Making that 6-foot social distancing a requirement would require a “substantial reduction” of the jail population, the doctor said
A doctor says that the Dallas County jail should make an effort to implement 6-foot social distancing among all inmates and staff to avoid spreading COVID-19 and overwhelming the jail’s health care system, according to testimony during a federal court hearing.
A group of inmates has filed a federal lawsuit against Dallas County Sheriff Marian Brown.
The federal court hearing was conducted virtually through an online meeting between lawyers, witnesses and Judge Ada Brown. They are set to continue Thursday morning.
The inmates are demanding immediate release for inmates who are over 50 and considered “medically high-risk” for the coronavirus. The suit also calls for the jail to implement social-distancing guidelines and provide COVID-19 tests at no cost.
Last month, Gov. Greg Abbott issued an executive order to stop the release of potentially dangerous accused criminals but some counties in Texas, including Travis County, went against that to avoid overcrowding during the pandemic. Criminal justice advocates say this ruling could put inmates at risk.
The hearing continued Wednesday with online testimony from a doctor who urged that the jail needs public health and medical experts to be involved in decision-making at the jail.
He said the most key issue is requiring 6-foot social distancing between all persons at the jail at all times, including when inmates are eating, exercising, waiting in lines, and sleeping.
“That is the key to controlling the spread of coronavirus in the jail,” he said. “Without decreasing the number of people in the jail — that is the main thing that needs to be done.”
Making that 6-foot social distancing a requirement would require a “substantial reduction” of the jail population, the doctor said.
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“What, in your opinion, would happen if the population was not substantially reduced?” the attorney representing the plaintiffs asked.
“The population of people infected is going to increase and that’s going to be correctional officers as well,” the doctor said.
The doctor testified that the first group he would remove from the jail are those who are considered high-risk.
He also testified that the inmates and detention officers need training from a medical professional about what practices they can do to prevent the spread of COVID-19 and how to properly clean cells during a pandemic. A detention officer had testified Tuesday that he did not receive training or information regarding coronavirus.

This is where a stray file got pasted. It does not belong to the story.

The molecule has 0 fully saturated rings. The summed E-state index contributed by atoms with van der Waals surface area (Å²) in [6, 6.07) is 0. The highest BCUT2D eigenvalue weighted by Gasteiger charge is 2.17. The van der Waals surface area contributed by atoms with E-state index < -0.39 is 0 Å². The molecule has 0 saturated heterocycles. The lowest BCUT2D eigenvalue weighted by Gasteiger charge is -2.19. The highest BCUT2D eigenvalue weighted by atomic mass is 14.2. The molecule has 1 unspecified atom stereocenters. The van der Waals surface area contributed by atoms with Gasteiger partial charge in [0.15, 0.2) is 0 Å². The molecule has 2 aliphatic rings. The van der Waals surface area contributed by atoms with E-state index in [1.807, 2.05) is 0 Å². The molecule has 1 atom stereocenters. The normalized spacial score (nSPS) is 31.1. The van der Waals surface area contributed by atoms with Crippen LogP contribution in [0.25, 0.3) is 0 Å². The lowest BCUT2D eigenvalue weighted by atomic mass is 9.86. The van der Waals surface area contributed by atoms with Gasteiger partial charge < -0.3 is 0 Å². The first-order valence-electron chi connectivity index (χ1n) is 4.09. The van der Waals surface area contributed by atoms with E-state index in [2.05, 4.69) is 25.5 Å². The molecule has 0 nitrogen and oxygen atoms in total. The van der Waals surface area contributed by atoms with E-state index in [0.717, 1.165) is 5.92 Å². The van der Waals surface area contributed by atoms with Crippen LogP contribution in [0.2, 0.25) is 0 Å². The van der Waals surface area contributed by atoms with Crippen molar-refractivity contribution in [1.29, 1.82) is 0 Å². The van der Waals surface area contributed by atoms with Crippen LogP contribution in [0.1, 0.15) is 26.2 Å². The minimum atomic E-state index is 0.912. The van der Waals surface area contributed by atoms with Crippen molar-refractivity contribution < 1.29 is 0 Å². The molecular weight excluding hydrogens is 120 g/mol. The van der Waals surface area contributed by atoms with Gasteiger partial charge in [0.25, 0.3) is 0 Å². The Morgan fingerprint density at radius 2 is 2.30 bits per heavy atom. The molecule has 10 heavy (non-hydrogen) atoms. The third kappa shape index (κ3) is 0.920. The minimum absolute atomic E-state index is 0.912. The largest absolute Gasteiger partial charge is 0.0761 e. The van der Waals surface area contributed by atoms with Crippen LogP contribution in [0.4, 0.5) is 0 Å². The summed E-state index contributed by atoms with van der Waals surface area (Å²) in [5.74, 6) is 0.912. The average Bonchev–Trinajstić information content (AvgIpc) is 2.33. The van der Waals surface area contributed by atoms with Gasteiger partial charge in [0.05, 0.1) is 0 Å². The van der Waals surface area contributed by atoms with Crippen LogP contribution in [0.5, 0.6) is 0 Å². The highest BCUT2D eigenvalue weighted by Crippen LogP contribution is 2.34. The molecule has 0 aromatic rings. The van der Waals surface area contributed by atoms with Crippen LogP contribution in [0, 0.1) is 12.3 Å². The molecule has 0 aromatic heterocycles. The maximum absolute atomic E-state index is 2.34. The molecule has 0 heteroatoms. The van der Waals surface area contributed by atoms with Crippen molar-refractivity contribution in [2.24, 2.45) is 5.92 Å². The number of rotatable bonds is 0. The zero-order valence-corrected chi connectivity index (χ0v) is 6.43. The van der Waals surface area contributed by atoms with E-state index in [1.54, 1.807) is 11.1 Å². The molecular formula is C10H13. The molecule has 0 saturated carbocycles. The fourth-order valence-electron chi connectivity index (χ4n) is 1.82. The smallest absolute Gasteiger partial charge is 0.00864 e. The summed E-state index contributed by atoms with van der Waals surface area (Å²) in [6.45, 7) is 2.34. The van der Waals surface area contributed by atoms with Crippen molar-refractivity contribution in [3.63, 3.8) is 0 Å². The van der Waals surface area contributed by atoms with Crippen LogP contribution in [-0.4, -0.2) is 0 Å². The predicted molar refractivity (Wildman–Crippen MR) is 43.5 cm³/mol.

“This is not a ‘do one, teach one.’ This is very clinical matters and people should be getting their information from clinicians,” the doctor said. “It’s not a criticism [about officers.] It’s not their expertise.”
He recommended that people coming and going from the jail should be tested.
Brown was concerned about releasing inmates who are receiving medical care at the jail and releasing them to be treated at hospitals. The doctor said that when officials released inmates in New York, social service agencies were involved to be sure that they were given medical care and housing while recovering from COVID-19.
Brown was also concerned about inmates who had been convicted of domestic violence.
“I don’t want to release someone to go back to a situation where the victim is and he or she couldn’t leave,” she said.
RELATED: Dallas County has most jail inmates who have tested positive for COVID-19 in Texas
Brown asked the doctor about reusing paper masks for multiple days, as a detention services officer testified on Tuesday.
The doctor said that paper masks should be replaced daily and that the jail should provide them daily although it “is a big project,” he said. People at high risk of exposure to COVID-19 should wear an N95 mask while low-risk persons can wear disposable daily use paper masks, he said.
The attorneys representing the plaintiffs brought in the wife, Wykivia Bailey, one of the inmates in the lawsuit to testify on his behalf. He was released from jail Monday and Bailey said he was too weak to hold a conversation due to his COVID-19 symptoms.
Bailey said he was arrested on April 6 and she was worried that he would contract COVID-19 because he is diabetic.
“I told him to put his face into his shirt to make a mask,” Bailey testified. “The person he slept next to [in the jail] was coughing and running a fever.”
She sold her wedding ring and other items to raise $6,500 for his bail, which was met, but the jail did not release him, she said. The employees feared to come in contact with him due to his condition. He showed symptoms of COVID-19. She went to the court building to talk with Dallas County District Attorney John Creuzot, she said.
“If I had not been sitting there for 6 hours and willing to sell my things …. My husband would still be waiting — with a fully paid bond — waiting to be released,” Bailey said.
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